An only child, (left to his own devices, he developed a strong imagination) he spent long holidays posted solo with families in both France and Germany. As a result, he became fluent in French and German at an early age and to the extent that he could pass himself off to native-speakers. Later on, in order to bag a story, he’d often play the part of bumbling Brit abroad and adopt an atrocious accent with a limited vocabulary so that he could listen to those who believed that their conversations were not understood. This served him well, and probably saved his life when, now a published novelist, he carried out a heart-stopping ‘off the books’ job for the ‘Firm’ in East Berlin as a means to return a favour.

But I’ve fast-forwarded.

With a fascination for aircraft, Forsyth was persistent in his attempt to obtain a pilot’s licence and join the RAF where he flew single-seat Vampires. Later, a journalistic posting to Berlin brought him into contact with some fairly unpleasant people and, according to his account, he very nearly started World War III. On more than one occasion, it’s fair to say that he risked his life.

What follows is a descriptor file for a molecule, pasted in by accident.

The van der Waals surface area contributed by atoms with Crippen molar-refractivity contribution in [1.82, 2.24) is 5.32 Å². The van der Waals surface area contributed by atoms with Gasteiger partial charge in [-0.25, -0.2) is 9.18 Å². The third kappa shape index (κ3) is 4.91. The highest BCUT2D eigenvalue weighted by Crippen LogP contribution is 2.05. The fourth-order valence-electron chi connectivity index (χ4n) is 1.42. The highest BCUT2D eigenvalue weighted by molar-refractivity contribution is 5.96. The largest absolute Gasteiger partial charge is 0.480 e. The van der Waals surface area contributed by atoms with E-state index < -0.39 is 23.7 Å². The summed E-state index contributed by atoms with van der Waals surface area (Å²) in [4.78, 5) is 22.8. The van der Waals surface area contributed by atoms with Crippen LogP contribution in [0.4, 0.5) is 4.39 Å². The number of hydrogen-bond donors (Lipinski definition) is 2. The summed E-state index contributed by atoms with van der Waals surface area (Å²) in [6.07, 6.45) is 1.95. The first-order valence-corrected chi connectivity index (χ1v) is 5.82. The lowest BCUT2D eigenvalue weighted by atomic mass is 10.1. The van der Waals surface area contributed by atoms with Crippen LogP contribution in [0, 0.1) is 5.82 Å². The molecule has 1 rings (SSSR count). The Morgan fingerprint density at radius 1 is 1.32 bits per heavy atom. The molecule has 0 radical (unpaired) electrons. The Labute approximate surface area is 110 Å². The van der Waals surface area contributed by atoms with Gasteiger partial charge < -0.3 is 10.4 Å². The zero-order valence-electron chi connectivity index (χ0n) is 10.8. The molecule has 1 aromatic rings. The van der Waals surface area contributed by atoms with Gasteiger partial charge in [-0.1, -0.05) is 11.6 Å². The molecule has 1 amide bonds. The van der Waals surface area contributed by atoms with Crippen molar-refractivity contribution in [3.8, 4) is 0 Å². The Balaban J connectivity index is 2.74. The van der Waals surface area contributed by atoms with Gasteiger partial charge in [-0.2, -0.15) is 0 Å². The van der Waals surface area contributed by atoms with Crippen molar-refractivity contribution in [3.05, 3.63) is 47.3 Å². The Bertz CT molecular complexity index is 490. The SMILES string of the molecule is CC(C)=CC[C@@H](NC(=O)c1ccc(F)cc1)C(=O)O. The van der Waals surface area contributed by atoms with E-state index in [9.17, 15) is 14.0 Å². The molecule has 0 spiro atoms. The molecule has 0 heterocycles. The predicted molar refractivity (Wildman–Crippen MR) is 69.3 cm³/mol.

But what did I learn about the man? Like a lot of young men, the younger Frederick Forsyth was clearly addicted to danger and derring-do, but if a guy can have the elusive X-Factor, he had it in spades. Charismatic, a hit with women, he was charming and witty, and I dare say still is. A stickler for intellectual rigour, he doesn’t appear to suffer fools but he’s not one of those sneery individuals who stamps his intelligence on those less mentally agile, rather he employs a robust sense of wry humour. Unimpressed by status, he’s anti-Establishment, hates inaccuracy and cover-up and, I sense, has a long, unforgiving memory for those in power who abuse it. Born from long experience of how the world ticks, he’s a cynic yet also comes across as compassionate and a good reader of people. One of the most attractive aspects is that he puts his success down to sheer luck and does not give the impression that this is false modesty.

Sometimes I play a little game in which I name a famous person – could be a writer, musician or even politician – and ask myself, if invited to dinner, would I accept. You’d be amazed how many folk with whom I wouldn’t care to share a packet of crisps, but dinner with Mr F? I’m in.

HUSH MY MOUTH!

First off, apologies for my spelling malfunction yesterday when referring to Ben Whishaw – what was I thinking?!  Clearly, not thinking at all.

Moving swiftly on, you may remember I gabbed on about the pure brilliance of London Spy and stand by my comments about superb acting and Ben Whishaw’s outstanding performance.  Masterful storytelling was a hallmark of the series until midway through the finale in which I skidded to a dirty great halt.